Constructive Key Management (CKM) is a cryptographic system that constructs keys as needed and immediately destroys them after each use. This method provides greater security than other systems that store keys in public or private directories, or that include the key with the encrypted information.
CKM uses encryption not only to ensure information privacy, but also to provide selective access to information. When encrypting with CKM, users or applications label information with Credentials, defining the rights required to access the information. Users holding matching Credentials will be able to decrypt the information while those who do not will be unable to view the information. For example, a document may be labeled ‘Proprietary’ or ‘Sensitive’, and it may be labeled to require certain other Credentials.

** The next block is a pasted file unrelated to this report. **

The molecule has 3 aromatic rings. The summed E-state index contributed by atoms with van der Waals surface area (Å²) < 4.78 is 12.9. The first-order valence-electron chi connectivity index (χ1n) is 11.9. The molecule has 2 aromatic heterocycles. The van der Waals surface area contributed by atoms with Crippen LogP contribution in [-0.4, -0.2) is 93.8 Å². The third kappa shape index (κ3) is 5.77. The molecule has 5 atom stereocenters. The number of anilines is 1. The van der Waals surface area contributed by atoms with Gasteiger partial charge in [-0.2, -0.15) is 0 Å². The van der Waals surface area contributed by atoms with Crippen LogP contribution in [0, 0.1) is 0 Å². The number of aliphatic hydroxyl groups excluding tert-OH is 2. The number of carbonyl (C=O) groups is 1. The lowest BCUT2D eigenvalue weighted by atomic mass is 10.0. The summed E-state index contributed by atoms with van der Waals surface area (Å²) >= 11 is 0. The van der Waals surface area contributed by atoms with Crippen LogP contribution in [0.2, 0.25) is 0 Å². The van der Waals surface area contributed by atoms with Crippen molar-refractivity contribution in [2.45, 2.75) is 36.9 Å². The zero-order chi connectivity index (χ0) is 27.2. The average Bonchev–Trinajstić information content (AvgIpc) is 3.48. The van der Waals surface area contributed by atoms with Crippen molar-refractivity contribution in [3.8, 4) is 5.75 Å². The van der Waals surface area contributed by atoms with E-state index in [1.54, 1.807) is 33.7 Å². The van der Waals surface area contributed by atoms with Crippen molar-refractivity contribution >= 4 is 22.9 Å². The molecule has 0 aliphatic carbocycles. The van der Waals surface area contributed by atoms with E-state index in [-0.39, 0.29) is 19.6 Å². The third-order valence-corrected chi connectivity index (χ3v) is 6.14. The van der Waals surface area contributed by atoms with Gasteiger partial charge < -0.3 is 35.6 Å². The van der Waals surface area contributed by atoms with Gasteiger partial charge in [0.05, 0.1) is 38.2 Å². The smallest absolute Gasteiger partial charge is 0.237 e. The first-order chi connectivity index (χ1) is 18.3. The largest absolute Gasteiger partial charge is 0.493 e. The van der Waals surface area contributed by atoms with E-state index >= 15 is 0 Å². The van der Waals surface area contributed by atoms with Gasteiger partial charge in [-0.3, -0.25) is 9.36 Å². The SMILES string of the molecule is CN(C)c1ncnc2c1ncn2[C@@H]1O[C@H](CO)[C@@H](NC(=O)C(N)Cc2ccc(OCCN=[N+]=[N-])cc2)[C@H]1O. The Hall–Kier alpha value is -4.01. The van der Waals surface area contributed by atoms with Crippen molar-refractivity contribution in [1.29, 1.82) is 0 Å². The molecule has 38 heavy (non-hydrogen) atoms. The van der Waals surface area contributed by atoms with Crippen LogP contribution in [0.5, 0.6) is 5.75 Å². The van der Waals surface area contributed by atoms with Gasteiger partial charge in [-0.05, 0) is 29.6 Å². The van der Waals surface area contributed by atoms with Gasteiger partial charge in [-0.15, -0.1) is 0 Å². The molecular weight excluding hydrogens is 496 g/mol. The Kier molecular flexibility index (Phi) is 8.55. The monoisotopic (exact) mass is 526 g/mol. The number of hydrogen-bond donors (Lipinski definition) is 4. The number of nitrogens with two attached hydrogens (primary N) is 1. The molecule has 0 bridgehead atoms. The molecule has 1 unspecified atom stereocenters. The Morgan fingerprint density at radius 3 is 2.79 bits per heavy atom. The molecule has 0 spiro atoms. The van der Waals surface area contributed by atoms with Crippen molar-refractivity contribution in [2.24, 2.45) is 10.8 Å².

Behind the scenes, each Credential is associated with binary information. Since this binary information becomes a piece of a cryptographic key, it is called a key value or, more simply, just a value. When encrypting, each of these values is combined with other values and random information to construct a key – the Working Key. This Working Key is used with any number of cryptographic algorithms to encrypt the information, and is then destroyed. The same key will never be used again to encrypt other information.
Once encrypted, the information is unreadable until it is decrypted using the same key and the same algorithm. Since CKM immediately destroys the key, it must later reconstruct it to decrypt the information. It does this by using a header that it attaches to the encrypted information, along with data retrieved from the user’s Member Profile.
In the header, CKM includes identifiers to the Credentials applied, but not the actual values. When decrypting, CKM attempts to retrieve the values needed to build the key from the receiver’s set of Credentials. If the receiver holds the appropriate Credentials, CKM will be able to construct the key needed to decrypt the information. If not, the information will remain unreadable. This process is transparent and requires no instructions or intervention from the user.